See these historical Broadway shows for back-to-school season
Get schooled by these Broadway musicals and plays about real-life people, which are much more entertaining than a history lecture.
Summer is now winding to a close, and it's almost time for kids to go back to school. But just because school is starting up again doesn't mean you can't still take them to the theatre. This fall, there are plenty of shows that aren't just entertaining, but educational. They will teach you and your youngsters a thing or two about real-life historical figures, and with electrifying performances and catchy songs, students won't feel like they're sitting through yet another long lecture.
From colonial history in Hamilton and 1776 to the Civil Rights Movement in Baldwin and Buckley at Cambridge, history is indeed happening in Manhattan and beyond. Get schooled on these Broadway and Off-Broadway shows about history, and get tickets to them now for less than class tuition.
Any student learning about European history will no doubt hear about British King Henry VIII, the father of Queen Elizabeth I who had six wives. The musical Six is about those wives, who each sing energetic pop songs about their lives and what it was like to be married to a king (hint: it's not all gowns and giant ruffles). Besides telling you about their relationships with Henry, though, they also share what their lives were like beyond him. You will leave humming the songs, and you won't even need that "divorced, beheaded, died, divorced, beheaded, survived" rhyme to remember which wife is which.
Alexander Hamilton is one of those founding fathers whose name you may know since he is on the $10 bill, but whose life you might not otherwise know about, aside from how he died in a duel. Thanks to Lin-Manuel Miranda's hit musical Hamilton, you will learn all about his poor boyhood in the Caribbean, how he was a powerful member of George Washington's cabinet, and his friendships and rivalries with other Revolution-era figures. This whole story is told with rap and hip-hop music and a diverse cast of actors, so Hamilton will help you see American history through fresh, modern eyes.
It's common knowledge that the Declaration of Independence was written in 1776, and it began the Revolutionary War. But it was not easy to convince all 13 of America's colonies to go to war with England. The Tony Award-winning 1776 sees the delegates from each colony gathered in Philadelphia, and it musicalizes the angry debates and weary compromises that led to the signing of the Declaration of Independence, showing how difficult it is to make history. 1776 features singing founding fathers (such as John Adams, Benjamin Franklin, and Thomas Jefferson), but in this revival, they're all played by female, transgender, and non-binary actors. If you're a Hamilton fan, you'll love this show — learn why.
Audrey: The New Musical
You might know Audrey Hepburn as the woman in the little black dress from Breakfast at Tiffany's. But the new Off-Broadway musical Audrey offers a deep dive into the tumultuous life of this 20th-century actress, from her childhood in Nazi-occupied Holland to her rise as a fashion icon and activist. And did you know she was also a spy? Watching Audrey will give you a deeper appreciation for Audrey Hepburn's films and for the trailblazing woman herself.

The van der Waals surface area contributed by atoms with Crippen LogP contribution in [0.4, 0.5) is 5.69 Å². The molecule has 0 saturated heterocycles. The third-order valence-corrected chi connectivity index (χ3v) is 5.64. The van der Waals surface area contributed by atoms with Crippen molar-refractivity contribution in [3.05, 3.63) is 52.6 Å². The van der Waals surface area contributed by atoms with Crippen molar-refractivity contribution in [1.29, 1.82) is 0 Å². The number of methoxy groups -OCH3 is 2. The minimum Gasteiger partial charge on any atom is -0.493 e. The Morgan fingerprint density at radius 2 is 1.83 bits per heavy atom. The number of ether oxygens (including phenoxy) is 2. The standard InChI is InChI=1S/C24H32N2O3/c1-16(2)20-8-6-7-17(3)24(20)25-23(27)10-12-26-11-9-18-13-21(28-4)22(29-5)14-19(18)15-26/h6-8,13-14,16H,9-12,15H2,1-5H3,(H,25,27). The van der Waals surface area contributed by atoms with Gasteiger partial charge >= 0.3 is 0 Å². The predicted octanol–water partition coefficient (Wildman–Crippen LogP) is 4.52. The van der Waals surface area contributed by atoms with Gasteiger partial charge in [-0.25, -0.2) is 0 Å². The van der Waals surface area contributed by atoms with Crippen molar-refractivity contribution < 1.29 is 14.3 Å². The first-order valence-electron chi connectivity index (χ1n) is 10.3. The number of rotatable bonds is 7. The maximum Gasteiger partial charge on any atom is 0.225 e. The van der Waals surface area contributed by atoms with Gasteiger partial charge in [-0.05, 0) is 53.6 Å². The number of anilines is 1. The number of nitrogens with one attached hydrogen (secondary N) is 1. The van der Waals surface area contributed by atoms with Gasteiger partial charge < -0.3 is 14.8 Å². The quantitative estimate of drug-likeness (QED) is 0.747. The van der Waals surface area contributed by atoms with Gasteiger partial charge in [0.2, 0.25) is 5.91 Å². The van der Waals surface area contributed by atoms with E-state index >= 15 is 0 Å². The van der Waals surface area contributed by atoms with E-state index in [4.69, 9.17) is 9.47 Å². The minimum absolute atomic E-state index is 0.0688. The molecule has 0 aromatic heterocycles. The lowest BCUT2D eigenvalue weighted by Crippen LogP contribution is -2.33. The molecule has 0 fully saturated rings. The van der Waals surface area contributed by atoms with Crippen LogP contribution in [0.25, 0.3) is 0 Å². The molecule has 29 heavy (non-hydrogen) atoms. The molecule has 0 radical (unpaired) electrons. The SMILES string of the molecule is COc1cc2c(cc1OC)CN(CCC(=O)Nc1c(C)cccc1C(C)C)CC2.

Baldwin and Buckley at Cambridge
In 1965, during the height of the Civil Rights Movement, two public intellectuals, James Baldwin and William F. Buckley Jr., faced off in a debate called "The American Dream is at the expense of the American Negro." This important debate is dramatized in a new play, Baldwin and Buckley at Cambridge, which uses the actual text from the event. The restaging of this debate is a snapshot of America's race relations in 1965, but it's also an enlightening look at how much further America still have to go in the fight for true equality.
When you think of modern art, the names Andy Warhol and Jean-Michel Basquiat probably come to mind. But did you know that, for a few years, they were close friends who created numerous paintings together? Get a new appreciation for visual art in The Collaboration, a new play by Oscar winner Anthony McCarten. The show imagines the conversations about art, commercialism, and more that these two wildly different artists had while in the studio. Paul Bettany (Vision in the Marvel Cinematic Universe) stars as Warhol alongside two-time Tony Award nominee Jeremy Pope (Choir Boy, Ain't Too Proud) as Basquiat.
Straight Line Crazy
Robert Moses has been called "the most powerful man in New York" and "the man who built modern New York." But if you're not a New York history buff, you might now know who he is. Straight Line Crazy will set you straight. It's a new play by David Hare, starring Ralph Fiennes (Voldemort in the Harry Potter films) as Moses, a public official who worked from from 1924 to 1960. In that time, he was responsible for the construction of many of NYC's highways, bridges, and public parks. Considering Straight Line Crazy first played in London to acclaim, this should be an exciting history lesson for New Yorkers and tourists alike.
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